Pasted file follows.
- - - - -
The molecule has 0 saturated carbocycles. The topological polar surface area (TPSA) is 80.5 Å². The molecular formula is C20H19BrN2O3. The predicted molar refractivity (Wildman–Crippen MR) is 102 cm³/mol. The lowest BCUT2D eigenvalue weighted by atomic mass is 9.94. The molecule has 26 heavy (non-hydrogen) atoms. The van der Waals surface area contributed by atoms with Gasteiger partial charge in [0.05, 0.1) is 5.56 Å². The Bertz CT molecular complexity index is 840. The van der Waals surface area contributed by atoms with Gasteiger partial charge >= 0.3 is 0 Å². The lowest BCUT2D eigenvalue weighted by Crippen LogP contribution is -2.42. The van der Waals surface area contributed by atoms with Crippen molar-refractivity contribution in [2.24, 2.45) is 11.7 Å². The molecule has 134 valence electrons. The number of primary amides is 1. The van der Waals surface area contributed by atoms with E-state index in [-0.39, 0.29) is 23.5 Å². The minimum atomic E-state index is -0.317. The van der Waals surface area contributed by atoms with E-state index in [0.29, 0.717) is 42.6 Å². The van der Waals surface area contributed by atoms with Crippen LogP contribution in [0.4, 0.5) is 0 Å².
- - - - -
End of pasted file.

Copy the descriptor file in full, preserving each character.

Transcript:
The molecule has 0 saturated carbocycles. The topological polar surface area (TPSA) is 80.5 Å². The molecular formula is C20H19BrN2O3. The predicted molar refractivity (Wildman–Crippen MR) is 102 cm³/mol. The lowest BCUT2D eigenvalue weighted by atomic mass is 9.94. The molecule has 26 heavy (non-hydrogen) atoms. The van der Waals surface area contributed by atoms with Gasteiger partial charge in [0.05, 0.1) is 5.56 Å². The Bertz CT molecular complexity index is 840. The van der Waals surface area contributed by atoms with Gasteiger partial charge >= 0.3 is 0 Å². The lowest BCUT2D eigenvalue weighted by Crippen LogP contribution is -2.42. The van der Waals surface area contributed by atoms with Crippen molar-refractivity contribution in [2.24, 2.45) is 11.7 Å². The molecule has 134 valence electrons. The number of primary amides is 1. The van der Waals surface area contributed by atoms with E-state index in [-0.39, 0.29) is 23.5 Å². The minimum atomic E-state index is -0.317. The van der Waals surface area contributed by atoms with E-state index in [0.29, 0.717) is 42.6 Å². The van der Waals surface area contributed by atoms with Crippen LogP contribution in [0.4, 0.5) is 0 Å².